I would say that restricting kids between 14-18 years is a double-edged sword. If you keep allowing it then people would be dependent and future generations won't improve much. But if you throw these kids out on the streets and they get more degraded then how can you justify the 'cruelty' meted out to these aspiring kids who would have one day taken the position as good worker to replace the aging work force? If you do not come and see the problem at ground level then you could hardly fathom what is the result of your advocating high moral values and depriving people who were starting seeing some lights at the end of the dark tunnel. Let me quote a few survey results and leave it onto your good judgement as to whom you are depriving by creating awareness as if you are savior of these unfortunate kids who were barred to earn a decent living.
Quote: "Over a third of the population is under the age of 18 and almost seven million children between five and 14 have to work to help their families survive." Un-quote.
Quote: "Legal protection: Bangladesh enacted the Labour Act in 2006, which includes a chapter on child labour. This new law prohibits employment of children under 14 years of age, as well as prohibiting hazardous forms of child labour for persons under age 18. However, children who are aged 12 and above may be engaged in “light work” that does not pose a risk to their mental and physical development and does not interfere with their education." Un-quote.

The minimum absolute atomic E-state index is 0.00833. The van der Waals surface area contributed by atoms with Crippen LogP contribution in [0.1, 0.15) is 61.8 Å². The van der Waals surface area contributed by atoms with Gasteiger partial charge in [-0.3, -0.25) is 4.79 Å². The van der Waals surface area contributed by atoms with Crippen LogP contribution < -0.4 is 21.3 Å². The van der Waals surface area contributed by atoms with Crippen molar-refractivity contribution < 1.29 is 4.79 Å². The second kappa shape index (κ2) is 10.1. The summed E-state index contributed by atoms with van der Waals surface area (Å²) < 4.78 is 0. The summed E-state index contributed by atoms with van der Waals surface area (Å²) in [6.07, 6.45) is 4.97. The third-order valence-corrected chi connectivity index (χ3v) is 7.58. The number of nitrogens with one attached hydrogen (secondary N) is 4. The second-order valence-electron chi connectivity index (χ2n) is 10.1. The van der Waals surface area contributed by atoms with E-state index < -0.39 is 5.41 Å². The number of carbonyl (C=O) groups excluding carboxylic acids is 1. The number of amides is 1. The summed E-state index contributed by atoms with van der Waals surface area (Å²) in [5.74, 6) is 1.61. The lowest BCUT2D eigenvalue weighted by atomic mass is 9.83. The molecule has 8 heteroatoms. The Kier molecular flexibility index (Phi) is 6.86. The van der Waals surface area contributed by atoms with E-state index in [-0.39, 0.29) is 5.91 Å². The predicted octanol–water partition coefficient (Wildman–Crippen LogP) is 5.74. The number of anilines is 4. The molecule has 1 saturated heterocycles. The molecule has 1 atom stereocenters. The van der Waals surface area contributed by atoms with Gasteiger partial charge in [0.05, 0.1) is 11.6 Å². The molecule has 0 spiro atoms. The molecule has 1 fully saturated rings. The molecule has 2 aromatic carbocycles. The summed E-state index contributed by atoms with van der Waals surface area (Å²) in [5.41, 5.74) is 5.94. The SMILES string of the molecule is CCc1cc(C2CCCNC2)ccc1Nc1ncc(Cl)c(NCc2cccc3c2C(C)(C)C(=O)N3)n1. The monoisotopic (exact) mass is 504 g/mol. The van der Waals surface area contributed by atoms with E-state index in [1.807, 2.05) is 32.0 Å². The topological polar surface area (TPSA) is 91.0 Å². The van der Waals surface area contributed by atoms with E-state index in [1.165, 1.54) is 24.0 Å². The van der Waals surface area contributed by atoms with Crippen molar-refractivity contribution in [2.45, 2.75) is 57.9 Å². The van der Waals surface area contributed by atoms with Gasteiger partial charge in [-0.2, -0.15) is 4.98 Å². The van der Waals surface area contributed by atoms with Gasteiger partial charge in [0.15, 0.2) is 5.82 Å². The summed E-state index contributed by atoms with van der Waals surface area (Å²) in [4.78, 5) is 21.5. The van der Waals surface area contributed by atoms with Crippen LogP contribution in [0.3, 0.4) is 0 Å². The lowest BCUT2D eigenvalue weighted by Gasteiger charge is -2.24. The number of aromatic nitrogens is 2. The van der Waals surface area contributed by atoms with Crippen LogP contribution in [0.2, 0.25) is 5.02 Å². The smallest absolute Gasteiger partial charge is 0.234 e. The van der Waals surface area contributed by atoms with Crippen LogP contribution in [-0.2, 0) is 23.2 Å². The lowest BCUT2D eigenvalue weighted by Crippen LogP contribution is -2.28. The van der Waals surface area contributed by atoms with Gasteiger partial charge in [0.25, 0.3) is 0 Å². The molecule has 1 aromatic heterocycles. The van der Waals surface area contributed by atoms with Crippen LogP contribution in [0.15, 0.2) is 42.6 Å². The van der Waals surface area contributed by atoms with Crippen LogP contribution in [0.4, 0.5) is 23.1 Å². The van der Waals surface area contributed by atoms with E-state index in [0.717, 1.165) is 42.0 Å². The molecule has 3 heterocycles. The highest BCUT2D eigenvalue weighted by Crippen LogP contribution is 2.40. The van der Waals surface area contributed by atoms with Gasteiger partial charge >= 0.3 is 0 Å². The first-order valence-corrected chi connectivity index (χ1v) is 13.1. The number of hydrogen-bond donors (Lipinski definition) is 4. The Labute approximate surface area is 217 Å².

Quote: "Around 26.5 million of the 63 million children in Bangladesh live below the national poverty line, regardless of the measurement method used and more than half of all households with children are poor in terms of international poverty line below the $1 Purchasing Power Parity (PPP) threshold. Around 58 per cent of all children are severely deprived of any one of the six deprivation indicators: shelter; sanitation; water; information; education; and health, with around 20 per cent suffering from at least two severe deprivations. Around 64 per cent are deprived of sanitation facilities; 59 per cent of information; 57 per cent of proper nutrition (stunting, wasting, or underweight); and 41 per cent of adequate shelter......About 6 per cent of all children are orphans; and relatively more orphans (30 per cent) are from femaleheaded households......Despite constitutional recognition of the right to shelter for all citizens, 41 per cent of all children are deprived of adequate shelter. At policy and programme levels, there is little provision for providing shelter facilities to poor, homeless households, or children living on the streets." Un-quote
I would suggest that an in-depth study of the problem of child-labor be undertaken in Bangladesh context and then come out with a possible solution as to how to curb this curse of child-labor with a win-win situation whereby the winner would be innocent children in one hand as well as their employer & buyer of the output on the other hand.
Hope above helps understand the dilemma we are passing through now about child-labor in Bangldesh.